Considerations and Comparisons to NIW Cases
More Employer Involvement in Labor Certification Case
The labor certification case must be employer sponsored; unlike the NIW, which can be self petitioned by the IMG. In the labor certification case, the employer must demonstrate an ability to find a willing, available, and qualified U.S. worker for the job. The worker recruitment requirements are highly regulated, as is the entire process. Thus, the employer must be willing to work within the legal parameters of PERM. It is not simply a matter of signing an offer letter, as an employer unfamiliar with the process may incorrectly believe.
All Geographic Locations and Medical Specialties are Eligible
Unlike the NIW, a labor certification-based case can be filed by a U.S. employer without consideration of the geographic location, and without any restrictions relating to the physicians field or specialty.
No Five-Year Service Requirement
This type of green card case is based upon a permanent (meaning indefinite) job offer. The foreign national physician is expected to work for the employer for a reasonable period after the case is approved. While not required, most physician beneficiaries work for their employers / sponsors during all or most of the green card application process. This amount of time can vary considerably, depending in large part upon the timing of the I-485 filing, discussed above. Thus, for some, the process and commitment to the employer is well under five years, while for others, it is greater. An IMG considering this process should do so through the hospital or other employer with whom s/he has an anticipated long-term, mutually-agreeable relationship.
In labor certification-based green card cases, there may come a time when the foreign national beneficiary is able to change jobs without disrupting the pending case. This arises once the case is eligible under the provisions of the law referred to as AC21. The basic eligibility for this is an approved I-140 petition and an I-485 application that has been pending for at least 180 days. At that time, the case can continue through an alternative job offer, as long as the new position is in the same or a similar job classification. Unlike the NIW, there is no need to re-file any application or petition in order to make this job change.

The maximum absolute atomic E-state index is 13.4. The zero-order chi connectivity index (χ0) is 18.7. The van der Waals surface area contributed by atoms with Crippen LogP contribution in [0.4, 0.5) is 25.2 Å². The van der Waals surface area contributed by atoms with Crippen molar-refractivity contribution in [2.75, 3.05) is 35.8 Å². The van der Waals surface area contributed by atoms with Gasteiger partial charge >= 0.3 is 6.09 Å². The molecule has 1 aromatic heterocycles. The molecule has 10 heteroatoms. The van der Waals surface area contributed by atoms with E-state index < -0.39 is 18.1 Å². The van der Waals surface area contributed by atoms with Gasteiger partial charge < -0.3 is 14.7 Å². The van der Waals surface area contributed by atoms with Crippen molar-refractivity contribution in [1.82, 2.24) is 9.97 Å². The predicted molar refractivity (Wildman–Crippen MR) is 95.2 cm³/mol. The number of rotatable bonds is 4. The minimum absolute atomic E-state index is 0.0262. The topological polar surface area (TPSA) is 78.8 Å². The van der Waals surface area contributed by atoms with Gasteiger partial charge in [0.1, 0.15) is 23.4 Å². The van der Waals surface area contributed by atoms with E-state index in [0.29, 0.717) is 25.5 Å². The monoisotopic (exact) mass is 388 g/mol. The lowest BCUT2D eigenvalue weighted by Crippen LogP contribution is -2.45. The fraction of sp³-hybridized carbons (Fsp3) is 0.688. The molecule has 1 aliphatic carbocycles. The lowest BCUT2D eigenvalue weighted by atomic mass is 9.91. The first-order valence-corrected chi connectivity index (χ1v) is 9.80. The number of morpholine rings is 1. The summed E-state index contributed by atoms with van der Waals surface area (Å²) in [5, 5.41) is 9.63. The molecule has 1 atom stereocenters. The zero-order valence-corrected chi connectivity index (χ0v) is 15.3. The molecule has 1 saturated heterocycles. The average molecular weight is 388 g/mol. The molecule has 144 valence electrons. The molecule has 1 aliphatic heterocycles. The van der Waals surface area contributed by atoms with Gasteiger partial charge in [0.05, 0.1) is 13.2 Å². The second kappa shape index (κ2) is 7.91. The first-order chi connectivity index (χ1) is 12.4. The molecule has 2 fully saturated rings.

Physicians should not think of these options as mutually exclusive. It is possible, in some instances, to pursue both options, and utilize the one that is ultimately most advantageous. Physicians whose training is competed in H1B status often have issues regarding the six-year limitation. The ability to extend the H1B beyond the six-year limit depends upon green card case filings. These requirements must be considered when developing a long-term strategy.
Of the NIW and the labor certification-based green card process, each has certain advantages and disadvantages that vary depending upon the IMGs needs and the employment. For some, the NIW may not be an option at all, while for others it may be a good option. Since there are many considerations, and the process for either the NIW or the labor certification involves a wide variety of immigration law nuances, it is advisable to work with an experienced and knowledgeable immigration attorney to help analyze the options that work best for the physician and applicable family members.